Tuesday, July 08, 2008

CHAPTER #40: TITLES (7/1/2008)

Chapter #40

“Give Credit, Where Credit is Due”

THE $1,000,000 FEATURE

1. Producer $10,000-$16,000
2. Writer/Script $5,000-$10,000
3. Director $10,000-$15,000
4. Cast/Actors $6,000-$9,000 (+$25,000)
ABOVE-THE-LINE...........................................................$31,000-$50,000 (+$25,000)
5. Film Stock $20,000-$40,000
6. Film Lab I (Shoot) $15,000-$30,000
7. Camera $18,000-$36,000
8. Expendables $2,000-$5,000
9. Sound Equipment $6,000-$11,000
10. Sound Transfer $3,000-$5,000
11. Light/Grip $6,000-$24,000
12. Dolly $2,000-$3,000
13. DP $10,000-$15,000
14. PM & AD $14,500-$21,000
15. Production Designer $6,000-$8,500
16. Crew $23,000-$35,500
17. Art & Props $5,000-$9,000
18. Wardrobe & Makeup $3,000-$5,000
19. Permits $2,000-$6,000
20. Insurance $3,000-$10,000
21. Dailies $4,000-$6,000
22. FX/Stunts/Car $0-$0
23. Locations $2,000-$10,000
24. Office & Paperwork $1,500-$6,000
25. Publicity $2,000-$10,000
26. Food $6,000-$9,000
IN-THE-CAN.......................................................................... $148,500-$305,000
THE SHOOT (Total Above & Below..…………………………… $179,500-$355,000
27. Film Edit $12,000-$18,500
28. Film Lab II (Edit) $2,000-$3,000
29. Sound Edit $7,500-$12,000
30. A.D.R. $2,000-$3,000
31. Foley $2,000-$3,000
32. Music/Score $5,000-$7,000
33. Mix (Re-Record) $5,000-$7,000
34. Optical Track $2,000-$3,000________
35. M&E $2,000-$3,000
THE EDIT........................................................................ $39,500-$59,500
36. TITLES $1,500-$3,000________
37. Negative Cutting
38. Lab III (Answer Print)
TOTAL PRODUCTION COSTS..................…............................ ________________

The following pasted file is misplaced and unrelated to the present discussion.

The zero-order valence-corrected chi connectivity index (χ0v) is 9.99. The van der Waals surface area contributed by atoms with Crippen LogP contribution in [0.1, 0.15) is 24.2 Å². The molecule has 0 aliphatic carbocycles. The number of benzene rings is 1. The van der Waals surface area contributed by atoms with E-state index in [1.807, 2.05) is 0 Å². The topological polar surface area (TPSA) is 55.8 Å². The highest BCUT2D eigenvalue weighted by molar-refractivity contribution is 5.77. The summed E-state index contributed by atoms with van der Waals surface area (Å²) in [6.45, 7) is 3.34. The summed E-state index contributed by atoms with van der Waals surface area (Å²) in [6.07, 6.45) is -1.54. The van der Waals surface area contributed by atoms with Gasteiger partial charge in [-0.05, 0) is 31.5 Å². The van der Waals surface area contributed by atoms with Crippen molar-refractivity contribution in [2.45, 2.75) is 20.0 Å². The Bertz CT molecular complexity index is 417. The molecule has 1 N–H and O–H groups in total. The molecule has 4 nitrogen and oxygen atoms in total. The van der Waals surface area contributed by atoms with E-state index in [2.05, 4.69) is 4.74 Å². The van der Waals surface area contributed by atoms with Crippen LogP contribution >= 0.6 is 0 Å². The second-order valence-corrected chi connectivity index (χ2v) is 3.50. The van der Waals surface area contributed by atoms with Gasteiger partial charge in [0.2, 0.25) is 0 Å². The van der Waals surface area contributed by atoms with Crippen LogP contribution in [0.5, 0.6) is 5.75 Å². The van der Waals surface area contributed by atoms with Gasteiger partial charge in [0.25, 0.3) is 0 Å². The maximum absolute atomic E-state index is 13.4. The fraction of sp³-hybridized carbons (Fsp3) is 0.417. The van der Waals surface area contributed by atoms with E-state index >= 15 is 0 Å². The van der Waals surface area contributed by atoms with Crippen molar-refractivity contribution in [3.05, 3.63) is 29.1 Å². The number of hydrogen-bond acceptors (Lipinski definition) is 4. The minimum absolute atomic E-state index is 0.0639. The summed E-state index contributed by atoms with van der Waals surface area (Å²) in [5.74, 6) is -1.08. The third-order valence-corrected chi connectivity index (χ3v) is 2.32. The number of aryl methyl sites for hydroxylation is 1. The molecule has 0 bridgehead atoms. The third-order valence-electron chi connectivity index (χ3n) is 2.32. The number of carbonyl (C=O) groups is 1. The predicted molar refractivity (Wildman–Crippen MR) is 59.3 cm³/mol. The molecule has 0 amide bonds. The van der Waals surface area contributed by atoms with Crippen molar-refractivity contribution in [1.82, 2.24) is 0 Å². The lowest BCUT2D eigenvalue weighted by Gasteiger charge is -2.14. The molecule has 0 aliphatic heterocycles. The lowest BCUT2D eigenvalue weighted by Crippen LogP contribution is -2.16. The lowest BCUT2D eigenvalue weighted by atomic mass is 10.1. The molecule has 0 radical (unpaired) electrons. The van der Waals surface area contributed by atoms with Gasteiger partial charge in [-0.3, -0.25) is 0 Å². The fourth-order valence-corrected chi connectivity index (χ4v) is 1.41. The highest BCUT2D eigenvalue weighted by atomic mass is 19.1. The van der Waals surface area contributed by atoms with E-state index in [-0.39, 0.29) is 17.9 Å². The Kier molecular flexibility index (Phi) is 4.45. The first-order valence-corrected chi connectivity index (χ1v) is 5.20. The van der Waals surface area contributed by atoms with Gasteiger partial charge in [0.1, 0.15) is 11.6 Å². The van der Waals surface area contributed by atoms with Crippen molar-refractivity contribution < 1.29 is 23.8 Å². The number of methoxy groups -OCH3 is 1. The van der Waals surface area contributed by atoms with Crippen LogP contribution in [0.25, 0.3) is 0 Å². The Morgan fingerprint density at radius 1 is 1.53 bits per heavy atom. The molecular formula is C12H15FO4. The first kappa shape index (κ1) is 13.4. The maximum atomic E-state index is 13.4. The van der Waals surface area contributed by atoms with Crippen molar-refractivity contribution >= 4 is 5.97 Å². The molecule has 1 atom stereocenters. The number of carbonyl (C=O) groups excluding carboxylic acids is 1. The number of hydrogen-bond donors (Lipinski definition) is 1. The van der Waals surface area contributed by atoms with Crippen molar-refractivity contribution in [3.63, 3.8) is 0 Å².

Remember that happy-but-neurotic family (your crew) who loved you during pre-production and absolutely hated you towards the end of production? Well, they’ll love you again during post-production when it’s “Title & Credit time”. You’ll get phone calls. “How ya doing?” asks a grip who now wants a Dolly Grip credit. “Anything I can do to help?” offers a three-day-hire actor you hated, who’s vying for an Opening rather than Closing credit.

The phone rings. A cast member who was a one-day hire--and a royal pain in the ass during that day-asks if his credit, instead of “Thug #4” in the rear crawl, could actually be a name. This will set him apart from Thugs 1, 2 and 3. Then, rather than a Production Assistant credit, a crewmember asks for a Second Assistant Director credit. A principal actor, who worked the entire shoot, but is not famous, will ask that his opening title credit be ahead of the celebrity actor who only worked three days.

When approaching credits a rule of thumb is to keep each opening title on the screen just long enough to be able to read aloud twice. If the titles are too fast, the audience is frustrated. If the titles are too slow, the audience gets bored. Experiment with pacing and rhythm and don’t ever forget or misspell anyone’s name. Your production crew credits must be scrutinized, and you should add post-production personnel and facilities to include: film editors, sound engineers/mixers, sound assistants, Foley artists, mixers, negative cutter, the post-sound house, the mixing facility, the lab, the sound transfer facility, the optical facility, etc. Make absolutely sure every name is spelled correctly.